In the world today, many of us live within parts of the world that are experiencing the effects of an increasingly interconnected and globalized world. It is a world which has created opportunities for fast travel between distant places, and virtually instant connections with other people worldwide via the internet.
Within such a world, it is easy for one’s contacts to accumulate rapidly (on social networks), which opens doors into many different cultures and traditions. In association with our new world, the migration of individuals and families has become commonplace, and often people choose to move to foreign countries to pursue studies, jobs, and even sometimes relationships and marriage.
Take, for example, many of today’s college students, especially in the western world, who will likely join a university that hosts thousands of students from all over the world. Immediate connections are created. I was one of those students who, in search of better opportunities and degrees, decided to leave behind my family, Christian friends, and country (with my native tongue).
It was an eye-opening experience that has changed me in many ways. As an Adventist student joining a secular university, I knew it would be a struggle to integrate in most circles on campus. However, the new church family in my new town warmly welcomed me into their congregation, and some new friendships were created.
Yet, in spite of that, I still felt lonely quite regularly. Looking around I discovered I was not the only deserted “island” around. I figured that perhaps it was the cultural clash that discouraged deeper understanding of each other’s thoughts. Furthermore, distance and busy schedules silenced the connections I once had with my old friends, and, sadly, with some of my family.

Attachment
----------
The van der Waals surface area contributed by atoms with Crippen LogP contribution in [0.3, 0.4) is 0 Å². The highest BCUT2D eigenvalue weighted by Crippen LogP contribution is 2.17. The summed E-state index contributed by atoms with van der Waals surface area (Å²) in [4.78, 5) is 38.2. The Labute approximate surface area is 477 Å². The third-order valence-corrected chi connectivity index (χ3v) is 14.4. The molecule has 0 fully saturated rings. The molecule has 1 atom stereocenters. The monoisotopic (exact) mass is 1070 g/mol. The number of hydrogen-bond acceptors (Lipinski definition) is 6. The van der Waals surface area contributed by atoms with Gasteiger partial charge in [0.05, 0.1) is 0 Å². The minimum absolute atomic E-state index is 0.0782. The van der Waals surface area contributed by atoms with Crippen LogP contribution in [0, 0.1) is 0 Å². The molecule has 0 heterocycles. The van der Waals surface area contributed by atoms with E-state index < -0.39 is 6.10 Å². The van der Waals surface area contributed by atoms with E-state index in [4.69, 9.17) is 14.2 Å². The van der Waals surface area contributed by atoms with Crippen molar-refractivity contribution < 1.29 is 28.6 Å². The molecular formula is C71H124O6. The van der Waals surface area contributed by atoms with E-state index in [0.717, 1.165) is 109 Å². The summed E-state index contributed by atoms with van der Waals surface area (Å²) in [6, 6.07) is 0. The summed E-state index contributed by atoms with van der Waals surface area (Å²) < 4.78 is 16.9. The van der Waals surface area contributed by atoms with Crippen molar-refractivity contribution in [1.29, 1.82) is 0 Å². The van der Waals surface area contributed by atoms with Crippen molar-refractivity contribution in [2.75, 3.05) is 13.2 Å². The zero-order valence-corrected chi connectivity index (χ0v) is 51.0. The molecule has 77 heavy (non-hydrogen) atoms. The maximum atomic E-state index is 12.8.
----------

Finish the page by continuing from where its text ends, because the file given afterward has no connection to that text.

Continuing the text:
I discovered that having adopted new ideas, perspectives, and approaches to some things began to sever those heart-to-heart conversations over the phone with old and dear friends. There were multitudes surrounding me, but no confidants. The natural response was to carry the burdens by myself.
You may be wondering: What does all this have to do with the Sabbath?
The blessing of the weekly Sabbath refreshes me and my mind in many ways, but recently it has rekindled within me the knowledge that we have a Creator who wants to be our eternal confidant and friend. The Lord invites many of us upon a tumultuous journey here on earth before we reach heaven and enjoy direct communion with Him.
As with any other journey between two people, sometimes it is filled with meaningful conversations and lessons where we both learn about each other (see Genesis 22:12). No doubt, I have more to learn than He does.
Nonetheless, we are told that if we are heavily burdened, we must come to the Lord and He will give us rest. In other words, I come to him to unload my cares and sins, in order to upload comforting promises and unshackling truths through his word.
The best part is that although we can do this 24/7, knowing that Christ’s attention for us will always be undivided, we can also know that God specifically designed an entire day for us to be together, where He wants us to know that He desires our company more than we could ever desire His.
Does this mean that we should stop searching for human friends and confidant(s)? Surely not. We are, by faith, one body working together that is asked to share together. I believe prayer and patience will solve that mystery. I have learned that sometimes it also takes courage when we experience a period in our lives devoid of close human friends. Meanwhile, though, I know we can continue to remember Him who never fails us.
I may have used my own experience, which describes one person’s story, which, no doubt, many may resonate with, but often there are some of us who, in our families, home churches, and countries, are also lonely. To you, I say it is worth giving God a chance, as He is the only one who can listen carefully to you, from wherever you may be, regardless of the time of the day, because His priority is you.
The Sabbath is God’s sign to us that He also wants to spend time with us, and time is the one thing that can connect God with us, no matter where we are, or what other human friends we may have near.